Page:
Revealing confidential information is a breach of trust but sometimes maintaining that privacy is an even bigger breach. While you usually only gain access to confidential information after explicitly committing to maintaining that privacy, there are times when you may not obey that promise. Yet it must still serve as your guide absent specific extenuating conditions.
Wikileaks is an organization that publishes documents alleging government and corporate misconduct. It takes confidential documents, attempts to verify their accuracy, and then posts them on the internet to publicize the allegations (link). Does Jewish law allow someone with incriminating documents to publish them via Wikileaks or any similar venue?
II. Revealing Secrets
The Gemara (Sanhedrin 31a) tells the story of a student who told, twenty five years after the fact, a secret from the study hall. Rav Ami kicked him out of the study hall and announced that he is one who reveals secrets. As Rashi explains, revealing a secret falls under the category of talebearing, lashon ha-ra. (Or, as some ammend Rashi, one who reveals a secret is considered a spreader of lashon ha-ra.)
Based on this Gemara, the Semag (prohibition 9), cited also by the Hagahos Maimoniyos (Hilkhos Dei’os 7:7), rules that if someone tells you explicitly that something is a secret, even if he told it to you in front of a large group, you are prohibited from revealing it. Rabbenu Yonah writes in Sha’arei Teshuvah (3:225): “One is obligated to conceal a secret told him by his fellow even if there is no issue of talemongering in revealing the secret.”
Technically, revealing classified information about misconduct is not lashon ha-ra or hotza’as shem ra. It is rekhilus, because you are revealing information that is unrelated to you and the general public. This falls under the prohibition of Lev. 19:16, “You shall not be a talebearer among your people.”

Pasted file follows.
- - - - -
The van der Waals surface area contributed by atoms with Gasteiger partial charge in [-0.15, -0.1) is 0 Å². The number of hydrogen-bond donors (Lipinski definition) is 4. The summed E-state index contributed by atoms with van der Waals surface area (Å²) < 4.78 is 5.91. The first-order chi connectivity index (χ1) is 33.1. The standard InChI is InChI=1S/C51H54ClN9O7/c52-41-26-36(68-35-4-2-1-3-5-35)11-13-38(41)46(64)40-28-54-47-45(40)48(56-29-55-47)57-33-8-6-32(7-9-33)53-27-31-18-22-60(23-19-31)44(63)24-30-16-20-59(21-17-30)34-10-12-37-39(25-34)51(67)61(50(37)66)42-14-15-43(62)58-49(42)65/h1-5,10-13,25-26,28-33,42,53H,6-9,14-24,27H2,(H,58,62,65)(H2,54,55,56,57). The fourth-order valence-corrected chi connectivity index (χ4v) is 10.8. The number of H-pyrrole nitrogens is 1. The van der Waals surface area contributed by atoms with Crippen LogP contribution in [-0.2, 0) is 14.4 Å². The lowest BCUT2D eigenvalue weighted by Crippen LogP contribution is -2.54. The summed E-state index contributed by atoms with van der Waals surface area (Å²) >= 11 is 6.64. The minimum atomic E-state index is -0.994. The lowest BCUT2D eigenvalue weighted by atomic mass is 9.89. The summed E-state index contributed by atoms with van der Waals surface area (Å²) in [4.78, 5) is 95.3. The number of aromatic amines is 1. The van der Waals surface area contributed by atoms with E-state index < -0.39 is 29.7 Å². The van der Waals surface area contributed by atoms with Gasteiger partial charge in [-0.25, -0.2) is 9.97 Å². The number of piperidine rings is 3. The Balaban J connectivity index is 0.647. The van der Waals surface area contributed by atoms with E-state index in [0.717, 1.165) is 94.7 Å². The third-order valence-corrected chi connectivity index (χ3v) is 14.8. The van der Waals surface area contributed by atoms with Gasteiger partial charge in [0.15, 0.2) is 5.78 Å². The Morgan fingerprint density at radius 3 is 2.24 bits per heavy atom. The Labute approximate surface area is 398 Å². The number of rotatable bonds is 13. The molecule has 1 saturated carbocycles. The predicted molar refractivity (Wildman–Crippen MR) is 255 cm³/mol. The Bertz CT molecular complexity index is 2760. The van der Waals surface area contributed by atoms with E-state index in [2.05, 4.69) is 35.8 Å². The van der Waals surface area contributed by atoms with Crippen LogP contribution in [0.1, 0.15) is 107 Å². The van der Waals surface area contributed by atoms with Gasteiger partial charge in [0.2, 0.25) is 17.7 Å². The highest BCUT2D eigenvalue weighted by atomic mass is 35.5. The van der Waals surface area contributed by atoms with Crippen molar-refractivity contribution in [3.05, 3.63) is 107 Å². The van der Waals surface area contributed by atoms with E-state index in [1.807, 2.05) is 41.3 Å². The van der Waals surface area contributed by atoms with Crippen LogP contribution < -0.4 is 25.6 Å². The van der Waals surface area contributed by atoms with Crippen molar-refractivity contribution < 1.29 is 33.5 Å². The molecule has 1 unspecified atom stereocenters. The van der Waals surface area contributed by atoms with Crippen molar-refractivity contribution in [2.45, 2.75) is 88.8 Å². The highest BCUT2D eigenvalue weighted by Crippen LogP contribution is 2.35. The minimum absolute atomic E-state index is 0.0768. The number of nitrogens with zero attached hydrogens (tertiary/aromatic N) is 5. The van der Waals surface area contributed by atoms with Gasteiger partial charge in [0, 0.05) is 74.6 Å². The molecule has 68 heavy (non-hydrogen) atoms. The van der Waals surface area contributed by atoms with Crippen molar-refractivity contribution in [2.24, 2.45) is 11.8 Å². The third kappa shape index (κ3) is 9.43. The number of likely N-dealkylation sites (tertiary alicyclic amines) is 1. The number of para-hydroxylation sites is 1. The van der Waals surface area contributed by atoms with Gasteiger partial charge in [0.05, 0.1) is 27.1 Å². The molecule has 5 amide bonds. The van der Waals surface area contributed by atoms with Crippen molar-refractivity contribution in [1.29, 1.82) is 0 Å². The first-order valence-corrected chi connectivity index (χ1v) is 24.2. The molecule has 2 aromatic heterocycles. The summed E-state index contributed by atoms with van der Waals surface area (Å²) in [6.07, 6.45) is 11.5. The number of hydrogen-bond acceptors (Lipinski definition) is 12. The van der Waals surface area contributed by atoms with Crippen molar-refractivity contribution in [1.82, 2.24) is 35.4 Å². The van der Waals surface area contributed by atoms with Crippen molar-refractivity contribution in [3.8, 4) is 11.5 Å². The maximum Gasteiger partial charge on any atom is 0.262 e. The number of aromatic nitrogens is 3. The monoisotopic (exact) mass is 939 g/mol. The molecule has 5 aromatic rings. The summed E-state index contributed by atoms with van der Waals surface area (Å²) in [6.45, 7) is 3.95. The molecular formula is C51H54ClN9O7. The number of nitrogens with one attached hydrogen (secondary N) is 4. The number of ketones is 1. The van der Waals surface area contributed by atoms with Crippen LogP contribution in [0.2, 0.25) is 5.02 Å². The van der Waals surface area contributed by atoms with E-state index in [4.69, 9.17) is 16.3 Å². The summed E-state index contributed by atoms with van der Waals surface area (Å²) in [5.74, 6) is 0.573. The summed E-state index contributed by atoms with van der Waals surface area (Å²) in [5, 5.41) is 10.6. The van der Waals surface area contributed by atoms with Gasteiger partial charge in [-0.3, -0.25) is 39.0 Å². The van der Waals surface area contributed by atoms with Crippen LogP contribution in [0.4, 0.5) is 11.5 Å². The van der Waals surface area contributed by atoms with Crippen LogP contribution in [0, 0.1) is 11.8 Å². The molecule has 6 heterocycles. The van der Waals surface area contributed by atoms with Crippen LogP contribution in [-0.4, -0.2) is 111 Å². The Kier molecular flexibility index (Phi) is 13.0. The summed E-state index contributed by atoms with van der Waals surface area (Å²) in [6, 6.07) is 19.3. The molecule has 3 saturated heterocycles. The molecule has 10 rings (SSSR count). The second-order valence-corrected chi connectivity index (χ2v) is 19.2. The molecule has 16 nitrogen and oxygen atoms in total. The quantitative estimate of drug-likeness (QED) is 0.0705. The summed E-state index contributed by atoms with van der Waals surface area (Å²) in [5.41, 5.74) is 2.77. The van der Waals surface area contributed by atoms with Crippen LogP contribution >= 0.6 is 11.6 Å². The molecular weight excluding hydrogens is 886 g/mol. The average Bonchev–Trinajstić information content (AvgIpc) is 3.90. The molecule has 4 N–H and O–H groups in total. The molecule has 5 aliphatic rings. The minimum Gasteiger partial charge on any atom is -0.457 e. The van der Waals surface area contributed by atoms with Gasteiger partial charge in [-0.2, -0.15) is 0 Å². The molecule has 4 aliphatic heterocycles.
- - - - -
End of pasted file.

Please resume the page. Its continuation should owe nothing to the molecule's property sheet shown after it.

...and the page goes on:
The conclusion of that verse is: “You shall not stand idly by the blood of your neighbor.” It is not talebearing if you are preventing harm from befalling a potential victim. When you are revealing misconduct that can prevent someone from suffering physical harm, you are doing a mitzvah.
The Sifra on that verse adds that you may also not stand idly by if your neighbor is suffering financial damage. If you can prevent that loss then you must. Revealing confidential information is allowed if it will prevent someone from suffering unfair financial harm.
There are some limitations on this obligation if you might suffer physical or financial harm yourself by revealing this information (cf. R. Aaron Levine, Moral Issues of the Marketplace in Jewish Law, pp. 428-438). But we are discussing anonymous postings to an international website where there is, presumably, little to no danger of harm.
IV. Limiting Guidelines
A person who reveals information, however, must conform to a number of considerations detailed in the classic work Chafetz Chaim (lashon ha-ra 10:1-17, rekhilus 9:1-15). R. Asher Meir (The Jewish Ethicist, p. 50) summarizes them as follows:
- Accuracy – It is forbidden to exaggerate or embellish.
- Benefit – Revealing the information must be the only way to obtain some constructive benefit.
- Certainty – We must be sure the information is reliable.
- Desire – The teller’s intention must be constructive, not vindictive.
- Equity – The revelation must not cause undeserved damage to the subject. It is not equitable to protect one person at the expense of another.
There are cases where revealing confidential information through a service such as Wikileaks is not only acceptable but obligatory. It is, however, a tool that is easily manipulated and misused. Its potential for damage is as remarkable as its ability to improve the world. Like all tools, we have to use it wisely. The jury is still out over the wisdom and responsibility of Wikileaks (link).